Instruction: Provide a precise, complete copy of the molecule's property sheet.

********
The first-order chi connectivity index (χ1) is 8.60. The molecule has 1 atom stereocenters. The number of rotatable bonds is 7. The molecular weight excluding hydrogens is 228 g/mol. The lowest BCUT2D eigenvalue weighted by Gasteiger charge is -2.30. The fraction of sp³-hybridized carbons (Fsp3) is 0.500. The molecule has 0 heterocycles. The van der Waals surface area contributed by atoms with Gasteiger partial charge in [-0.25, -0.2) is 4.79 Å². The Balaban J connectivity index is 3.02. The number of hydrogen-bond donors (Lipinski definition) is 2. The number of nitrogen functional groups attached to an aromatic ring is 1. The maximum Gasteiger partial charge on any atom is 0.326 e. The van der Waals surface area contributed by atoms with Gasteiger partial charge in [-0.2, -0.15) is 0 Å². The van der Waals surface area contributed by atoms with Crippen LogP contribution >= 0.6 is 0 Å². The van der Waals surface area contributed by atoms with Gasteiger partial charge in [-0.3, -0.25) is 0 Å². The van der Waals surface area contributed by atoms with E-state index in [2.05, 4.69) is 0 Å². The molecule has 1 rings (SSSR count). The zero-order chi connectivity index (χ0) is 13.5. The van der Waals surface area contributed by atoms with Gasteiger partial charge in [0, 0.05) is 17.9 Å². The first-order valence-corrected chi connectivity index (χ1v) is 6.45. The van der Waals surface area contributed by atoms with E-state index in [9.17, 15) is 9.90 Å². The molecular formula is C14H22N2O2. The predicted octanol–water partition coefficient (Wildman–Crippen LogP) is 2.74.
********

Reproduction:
The first-order chi connectivity index (χ1) is 8.60. The molecule has 1 atom stereocenters. The number of rotatable bonds is 7. The molecular weight excluding hydrogens is 228 g/mol. The lowest BCUT2D eigenvalue weighted by Gasteiger charge is -2.30. The fraction of sp³-hybridized carbons (Fsp3) is 0.500. The molecule has 0 heterocycles. The van der Waals surface area contributed by atoms with Gasteiger partial charge in [-0.25, -0.2) is 4.79 Å². The Balaban J connectivity index is 3.02. The number of hydrogen-bond donors (Lipinski definition) is 2. The number of nitrogen functional groups attached to an aromatic ring is 1. The maximum Gasteiger partial charge on any atom is 0.326 e. The van der Waals surface area contributed by atoms with Gasteiger partial charge in [-0.2, -0.15) is 0 Å². The van der Waals surface area contributed by atoms with Crippen LogP contribution >= 0.6 is 0 Å². The van der Waals surface area contributed by atoms with Gasteiger partial charge in [-0.3, -0.25) is 0 Å². The van der Waals surface area contributed by atoms with E-state index in [2.05, 4.69) is 0 Å². The molecule has 1 rings (SSSR count). The zero-order chi connectivity index (χ0) is 13.5. The van der Waals surface area contributed by atoms with Gasteiger partial charge in [0, 0.05) is 17.9 Å². The first-order valence-corrected chi connectivity index (χ1v) is 6.45. The van der Waals surface area contributed by atoms with E-state index in [9.17, 15) is 9.90 Å². The molecular formula is C14H22N2O2. The predicted octanol–water partition coefficient (Wildman–Crippen LogP) is 2.74.